Judge Sullivan faced some of the same behavior in the Flynn case.  Obstruction of justice, perjury, and missing and altered documents.  He does not appear to be disturbed about missing documents.  He explained about the “lost” FD-302, "[T]hings happen and documents are lost.  I mean, it just happens.”  However this 302 is crucial.  It would have revealed that Flynn was not lying.

Although the original 302 is reportedly “lost” there are likely numerous copies of it on the internet.  It is simply a matter of locating them. Peter Strzok and Lisa Page spent over two weeks editing it on the internet.  Strozk told Page “I made your edits, and sent them to Joe (likely Joe Pientka the author). I also emailed you an updated 302 . . . hopefully it doesn’t need much more editing." Flynn's attorney Sidney Powell wrote, "Page and Strzok massaged the 302 until McCabe approved it, and it was filed as final on February 15, 2017."  Ordinarily an FBI agent is allowed a maximum of five days to prepare such a report.  

General Flynn was facing zealous team of prosecutors, a judge who at one point called him a traitor and even his own defense council.  Prosecutor Brandon Van Grack made a deal with Flynn's original attorneys at Covington & Burling.  If Flynn would plead guilty to making a false statement, the DOJ would not go after his son.  Van Grack filed an official plea agreement with the court in which he swore that every deal reached between the prosecution and the defense was contained in writing within that document.  Prosecutors are bound by law to disclose all deals and Van Grack lied to the court. Flynn's attorneys hid these documents from Flynn and the court repeatedly.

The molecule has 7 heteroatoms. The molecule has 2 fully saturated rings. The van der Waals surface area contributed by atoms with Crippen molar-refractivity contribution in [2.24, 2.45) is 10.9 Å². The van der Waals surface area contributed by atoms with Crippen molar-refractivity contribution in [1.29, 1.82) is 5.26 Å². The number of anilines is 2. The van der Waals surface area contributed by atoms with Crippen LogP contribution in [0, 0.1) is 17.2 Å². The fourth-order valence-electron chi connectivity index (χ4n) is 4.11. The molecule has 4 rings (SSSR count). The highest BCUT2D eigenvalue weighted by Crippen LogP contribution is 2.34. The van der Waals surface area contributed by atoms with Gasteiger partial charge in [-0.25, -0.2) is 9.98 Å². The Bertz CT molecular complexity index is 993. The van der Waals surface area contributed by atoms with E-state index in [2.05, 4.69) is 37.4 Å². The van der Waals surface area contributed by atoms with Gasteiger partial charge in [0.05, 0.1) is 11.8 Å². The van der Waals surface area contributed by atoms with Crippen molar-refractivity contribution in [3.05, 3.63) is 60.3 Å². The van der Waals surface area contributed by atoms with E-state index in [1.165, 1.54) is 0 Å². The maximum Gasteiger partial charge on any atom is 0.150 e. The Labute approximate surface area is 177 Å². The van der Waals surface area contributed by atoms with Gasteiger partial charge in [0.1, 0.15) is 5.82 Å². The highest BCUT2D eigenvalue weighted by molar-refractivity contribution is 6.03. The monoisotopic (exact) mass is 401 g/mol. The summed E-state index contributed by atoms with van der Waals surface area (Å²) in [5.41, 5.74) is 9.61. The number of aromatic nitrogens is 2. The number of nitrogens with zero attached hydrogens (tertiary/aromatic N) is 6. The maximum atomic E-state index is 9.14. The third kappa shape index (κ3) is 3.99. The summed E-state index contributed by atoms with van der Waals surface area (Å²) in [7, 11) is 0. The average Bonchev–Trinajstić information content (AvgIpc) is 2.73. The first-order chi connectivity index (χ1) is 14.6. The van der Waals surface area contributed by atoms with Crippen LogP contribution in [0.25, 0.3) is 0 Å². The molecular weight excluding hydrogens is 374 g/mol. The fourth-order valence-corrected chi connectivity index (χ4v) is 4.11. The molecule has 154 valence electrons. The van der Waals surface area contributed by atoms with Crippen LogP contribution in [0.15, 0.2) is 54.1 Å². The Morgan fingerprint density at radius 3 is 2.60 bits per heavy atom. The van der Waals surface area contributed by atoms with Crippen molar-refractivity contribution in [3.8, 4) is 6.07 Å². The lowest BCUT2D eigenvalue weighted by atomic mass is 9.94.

This probably all could have been avoided if General Flynn had used the Kepner defense.  He might have been let off with a slap on the wrist.  Of course he would have had to modify it slightly: "You know, unfortunately, you know, I was disorganized with this, you know, I was overwhelmed and, you know, I lost materials that had, you know, I lost notes, I lost 302s."  He would just have had to leave out the part of the 302s.  Like, you know.  That's just how professional FBI agents speak.


John Dietrich is a freelance writer and the author of The Morgenthau Plan: Soviet Influence on American Postwar Policy (Algora Publishing).  He has a Master of Arts Degree in International Relations from St. Mary’s University.  He is retired from the Defense Intelligence Agency and the Department of Homeland Security.  He is featured on the BBC's program  "Things We Forgot to Remember:" Morgenthau Plan and Post-War Germany.